In a large stock pot, heat olive oil over medium heat until warmed.
Add onion, carrot, celery, peppers, and shallots.
Cook over medium heat, stirring frequently, until vegetables begin to brown and release sugars.
Add garlic and cook for another 1-2 minutes, stirring constantly to prevent over browning of vegetables.
When garlic is soft, add remaining ingredients to the pot.
Continue to cook over medium heat until sauce begins to boil.
Reduce heat to a simmer, cover with a lid and allow sauce to cook for at least 2 hours until carrots are of a consistence that they can be mashed and the tomatoes are completely cooked.
Remove from heat and remove bay leaves from sauce. Allow sauce to cool.
Using an immersion blender, food processor or regular blender, puree the cooked vegetables into a smooth sauce. For a chunkier sauce, just pulse a few times with the blender you are using.
I was working to prep the vegetable garden all day yesterday, and threw this bisque together with toasted sandwiches at the end of the day. It makes a quick meal that warms you when the spring days turn to cold evenings; or any time of year when you have that yearning for a good comfort food.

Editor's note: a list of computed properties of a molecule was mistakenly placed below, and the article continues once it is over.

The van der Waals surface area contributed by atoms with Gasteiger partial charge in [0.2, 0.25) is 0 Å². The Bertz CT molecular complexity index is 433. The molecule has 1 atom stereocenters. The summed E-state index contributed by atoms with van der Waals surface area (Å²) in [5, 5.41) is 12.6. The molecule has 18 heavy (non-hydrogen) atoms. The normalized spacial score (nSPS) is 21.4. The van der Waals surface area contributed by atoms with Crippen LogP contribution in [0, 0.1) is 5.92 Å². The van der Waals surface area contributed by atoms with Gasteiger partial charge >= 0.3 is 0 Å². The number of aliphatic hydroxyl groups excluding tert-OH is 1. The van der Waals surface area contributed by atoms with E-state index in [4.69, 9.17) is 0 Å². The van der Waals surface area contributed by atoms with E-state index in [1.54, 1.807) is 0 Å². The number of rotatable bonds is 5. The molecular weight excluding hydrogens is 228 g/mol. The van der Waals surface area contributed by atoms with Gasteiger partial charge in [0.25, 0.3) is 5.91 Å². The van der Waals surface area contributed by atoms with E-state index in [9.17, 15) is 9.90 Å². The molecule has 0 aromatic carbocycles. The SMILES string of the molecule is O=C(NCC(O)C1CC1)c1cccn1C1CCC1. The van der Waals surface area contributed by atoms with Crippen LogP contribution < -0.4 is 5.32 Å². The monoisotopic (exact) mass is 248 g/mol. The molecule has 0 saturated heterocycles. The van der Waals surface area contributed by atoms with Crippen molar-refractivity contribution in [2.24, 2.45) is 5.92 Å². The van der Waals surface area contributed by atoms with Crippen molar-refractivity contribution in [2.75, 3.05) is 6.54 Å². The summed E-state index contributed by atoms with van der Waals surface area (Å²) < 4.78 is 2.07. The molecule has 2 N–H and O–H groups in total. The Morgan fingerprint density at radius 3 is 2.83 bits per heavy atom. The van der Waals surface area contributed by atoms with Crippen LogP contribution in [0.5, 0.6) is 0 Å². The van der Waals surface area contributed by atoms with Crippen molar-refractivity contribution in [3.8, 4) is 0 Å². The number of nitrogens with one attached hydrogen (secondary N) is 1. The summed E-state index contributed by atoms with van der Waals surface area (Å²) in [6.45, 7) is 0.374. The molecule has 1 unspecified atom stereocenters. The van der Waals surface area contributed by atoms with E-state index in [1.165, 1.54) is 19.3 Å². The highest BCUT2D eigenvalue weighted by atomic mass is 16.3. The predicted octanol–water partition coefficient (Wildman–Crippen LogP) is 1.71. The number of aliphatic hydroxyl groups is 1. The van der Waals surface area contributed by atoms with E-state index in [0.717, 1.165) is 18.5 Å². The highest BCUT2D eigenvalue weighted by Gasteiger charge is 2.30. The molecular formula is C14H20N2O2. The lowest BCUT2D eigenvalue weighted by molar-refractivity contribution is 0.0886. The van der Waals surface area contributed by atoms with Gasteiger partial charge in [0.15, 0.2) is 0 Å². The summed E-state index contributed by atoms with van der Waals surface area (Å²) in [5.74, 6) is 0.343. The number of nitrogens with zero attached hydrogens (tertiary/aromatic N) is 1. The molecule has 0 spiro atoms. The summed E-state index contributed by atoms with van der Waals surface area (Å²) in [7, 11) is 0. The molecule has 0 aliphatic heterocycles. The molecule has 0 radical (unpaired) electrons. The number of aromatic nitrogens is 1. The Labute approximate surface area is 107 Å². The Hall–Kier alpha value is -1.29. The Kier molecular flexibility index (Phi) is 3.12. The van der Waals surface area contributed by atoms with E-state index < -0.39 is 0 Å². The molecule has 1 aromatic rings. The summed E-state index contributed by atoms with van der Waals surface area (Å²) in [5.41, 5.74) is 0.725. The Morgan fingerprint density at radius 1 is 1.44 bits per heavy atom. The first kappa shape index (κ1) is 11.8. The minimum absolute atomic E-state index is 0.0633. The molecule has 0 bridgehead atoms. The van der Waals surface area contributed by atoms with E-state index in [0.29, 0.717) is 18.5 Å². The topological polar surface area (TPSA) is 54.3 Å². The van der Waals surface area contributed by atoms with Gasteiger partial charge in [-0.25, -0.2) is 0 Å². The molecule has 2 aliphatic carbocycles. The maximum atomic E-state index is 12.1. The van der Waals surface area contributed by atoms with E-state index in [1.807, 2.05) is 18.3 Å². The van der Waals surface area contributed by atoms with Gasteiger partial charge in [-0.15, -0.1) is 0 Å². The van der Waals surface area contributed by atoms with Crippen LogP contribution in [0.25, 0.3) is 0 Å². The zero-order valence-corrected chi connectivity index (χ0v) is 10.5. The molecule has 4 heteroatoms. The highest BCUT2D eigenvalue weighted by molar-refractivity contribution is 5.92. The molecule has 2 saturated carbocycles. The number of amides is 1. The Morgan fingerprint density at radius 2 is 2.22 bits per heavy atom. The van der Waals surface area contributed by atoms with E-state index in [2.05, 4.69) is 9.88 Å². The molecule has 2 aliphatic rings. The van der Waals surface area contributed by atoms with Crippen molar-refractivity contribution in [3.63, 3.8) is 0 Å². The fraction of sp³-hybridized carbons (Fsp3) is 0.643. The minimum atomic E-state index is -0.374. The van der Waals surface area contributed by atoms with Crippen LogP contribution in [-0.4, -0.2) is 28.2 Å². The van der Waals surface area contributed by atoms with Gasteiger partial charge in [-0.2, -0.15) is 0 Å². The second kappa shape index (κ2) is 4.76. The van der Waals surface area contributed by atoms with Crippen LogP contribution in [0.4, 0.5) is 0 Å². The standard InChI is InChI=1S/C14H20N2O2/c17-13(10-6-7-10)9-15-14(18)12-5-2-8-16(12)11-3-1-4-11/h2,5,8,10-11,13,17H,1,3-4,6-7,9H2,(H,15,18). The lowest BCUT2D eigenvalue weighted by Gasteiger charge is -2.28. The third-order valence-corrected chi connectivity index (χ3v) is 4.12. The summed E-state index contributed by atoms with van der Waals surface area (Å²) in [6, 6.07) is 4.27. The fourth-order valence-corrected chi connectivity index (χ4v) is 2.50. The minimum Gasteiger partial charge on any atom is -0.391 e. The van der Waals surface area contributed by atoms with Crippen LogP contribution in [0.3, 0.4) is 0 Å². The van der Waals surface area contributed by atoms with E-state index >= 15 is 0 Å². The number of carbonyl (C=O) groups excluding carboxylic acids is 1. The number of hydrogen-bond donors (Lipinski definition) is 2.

This bisque is a hearty, rustic soup with a flavor medley formed from its vegetable base. As written it is Vegetarian/Keto friendly. Substituting nut milks for the dairy in the recipe will convert it to Paleo/Vegan friendly.
I like mine topped with a bold cheese such as Parmesan, Gorganzola or Blue, maybe a bit of Roasted Garlic. I serve with homemade croutons or a slice of toasted and buttered rustic bread.
2 Tablespoons Butter 1 Tablespoon Olive Oil 1 Medium Onion, diced 1 Large Carrot, diced 2 Stalks Celery, diced 4 Cloves Garlic, peeled and mashed 32 Ounces of Fresh whole tomatoes, peeled (or 28 ounce canned whole tomatoes with with juice if fresh not available) 1 Cup Chicken Stock 1 6 ounce can tomato paste 1/2 teaspoon salt 1/8 teaspoon black pepper 1 tablespoon fresh basil, minced 1 tablespoon fresh Italian parsley, mincd 1 teaspoon fresh rosemary, minced 1/2 Cup whipping cream